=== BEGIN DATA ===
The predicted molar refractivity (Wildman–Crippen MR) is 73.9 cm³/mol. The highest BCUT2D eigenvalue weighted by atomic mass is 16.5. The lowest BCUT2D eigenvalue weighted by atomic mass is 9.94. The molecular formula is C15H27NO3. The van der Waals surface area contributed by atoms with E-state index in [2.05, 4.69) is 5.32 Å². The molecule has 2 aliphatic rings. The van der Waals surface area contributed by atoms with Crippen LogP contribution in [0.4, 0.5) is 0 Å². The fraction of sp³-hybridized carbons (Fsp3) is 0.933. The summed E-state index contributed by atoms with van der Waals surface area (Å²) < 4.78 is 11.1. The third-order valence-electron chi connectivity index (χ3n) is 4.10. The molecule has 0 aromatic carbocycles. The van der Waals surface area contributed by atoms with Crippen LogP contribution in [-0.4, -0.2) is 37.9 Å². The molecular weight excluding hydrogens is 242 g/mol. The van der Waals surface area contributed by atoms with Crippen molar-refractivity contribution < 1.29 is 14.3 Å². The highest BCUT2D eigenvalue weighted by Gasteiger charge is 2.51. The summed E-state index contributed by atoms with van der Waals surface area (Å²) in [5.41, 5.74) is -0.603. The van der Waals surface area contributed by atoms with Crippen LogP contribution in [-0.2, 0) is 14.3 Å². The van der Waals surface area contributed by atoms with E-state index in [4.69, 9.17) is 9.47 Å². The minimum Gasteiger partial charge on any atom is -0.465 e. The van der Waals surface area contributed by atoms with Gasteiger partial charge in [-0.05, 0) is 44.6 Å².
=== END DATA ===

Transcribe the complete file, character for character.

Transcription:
The predicted molar refractivity (Wildman–Crippen MR) is 73.9 cm³/mol. The highest BCUT2D eigenvalue weighted by atomic mass is 16.5. The lowest BCUT2D eigenvalue weighted by atomic mass is 9.94. The molecular formula is C15H27NO3. The van der Waals surface area contributed by atoms with E-state index in [2.05, 4.69) is 5.32 Å². The molecule has 2 aliphatic rings. The van der Waals surface area contributed by atoms with Crippen LogP contribution in [0.4, 0.5) is 0 Å². The fraction of sp³-hybridized carbons (Fsp3) is 0.933. The summed E-state index contributed by atoms with van der Waals surface area (Å²) < 4.78 is 11.1. The third-order valence-electron chi connectivity index (χ3n) is 4.10. The molecule has 0 aromatic carbocycles. The van der Waals surface area contributed by atoms with Crippen LogP contribution in [-0.4, -0.2) is 37.9 Å². The molecular weight excluding hydrogens is 242 g/mol. The van der Waals surface area contributed by atoms with Crippen molar-refractivity contribution < 1.29 is 14.3 Å². The highest BCUT2D eigenvalue weighted by Gasteiger charge is 2.51. The summed E-state index contributed by atoms with van der Waals surface area (Å²) in [5.41, 5.74) is -0.603. The van der Waals surface area contributed by atoms with Crippen LogP contribution in [-0.2, 0) is 14.3 Å². The van der Waals surface area contributed by atoms with E-state index in [4.69, 9.17) is 9.47 Å². The minimum Gasteiger partial charge on any atom is -0.465 e. The van der Waals surface area contributed by atoms with Gasteiger partial charge in [-0.05, 0) is 44.6 Å².